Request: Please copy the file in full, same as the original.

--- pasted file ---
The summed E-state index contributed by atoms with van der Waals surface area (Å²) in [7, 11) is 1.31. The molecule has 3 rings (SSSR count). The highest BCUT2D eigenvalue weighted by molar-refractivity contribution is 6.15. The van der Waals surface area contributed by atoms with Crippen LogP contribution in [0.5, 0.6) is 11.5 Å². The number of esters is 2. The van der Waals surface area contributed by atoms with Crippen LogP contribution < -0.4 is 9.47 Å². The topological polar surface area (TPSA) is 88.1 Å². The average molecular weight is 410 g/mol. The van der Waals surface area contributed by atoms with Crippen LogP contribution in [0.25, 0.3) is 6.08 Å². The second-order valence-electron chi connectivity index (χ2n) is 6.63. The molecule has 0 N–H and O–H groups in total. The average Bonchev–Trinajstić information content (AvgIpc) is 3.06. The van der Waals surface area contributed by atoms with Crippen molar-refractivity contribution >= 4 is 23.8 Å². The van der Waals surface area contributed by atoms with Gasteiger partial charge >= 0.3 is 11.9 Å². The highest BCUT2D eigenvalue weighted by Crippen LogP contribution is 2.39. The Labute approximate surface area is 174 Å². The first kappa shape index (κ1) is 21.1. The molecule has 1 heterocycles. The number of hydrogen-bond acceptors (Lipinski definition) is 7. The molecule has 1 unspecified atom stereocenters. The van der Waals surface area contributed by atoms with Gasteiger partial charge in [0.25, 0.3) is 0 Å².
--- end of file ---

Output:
The summed E-state index contributed by atoms with van der Waals surface area (Å²) in [7, 11) is 1.31. The molecule has 3 rings (SSSR count). The highest BCUT2D eigenvalue weighted by molar-refractivity contribution is 6.15. The van der Waals surface area contributed by atoms with Crippen LogP contribution in [0.5, 0.6) is 11.5 Å². The number of esters is 2. The van der Waals surface area contributed by atoms with Crippen LogP contribution < -0.4 is 9.47 Å². The topological polar surface area (TPSA) is 88.1 Å². The average molecular weight is 410 g/mol. The van der Waals surface area contributed by atoms with Crippen LogP contribution in [0.25, 0.3) is 6.08 Å². The second-order valence-electron chi connectivity index (χ2n) is 6.63. The molecule has 0 N–H and O–H groups in total. The average Bonchev–Trinajstić information content (AvgIpc) is 3.06. The van der Waals surface area contributed by atoms with Crippen molar-refractivity contribution >= 4 is 23.8 Å². The van der Waals surface area contributed by atoms with Gasteiger partial charge >= 0.3 is 11.9 Å². The highest BCUT2D eigenvalue weighted by Crippen LogP contribution is 2.39. The Labute approximate surface area is 174 Å². The first kappa shape index (κ1) is 21.1. The molecule has 1 heterocycles. The number of hydrogen-bond acceptors (Lipinski definition) is 7. The molecule has 1 unspecified atom stereocenters. The van der Waals surface area contributed by atoms with Gasteiger partial charge in [0.25, 0.3) is 0 Å².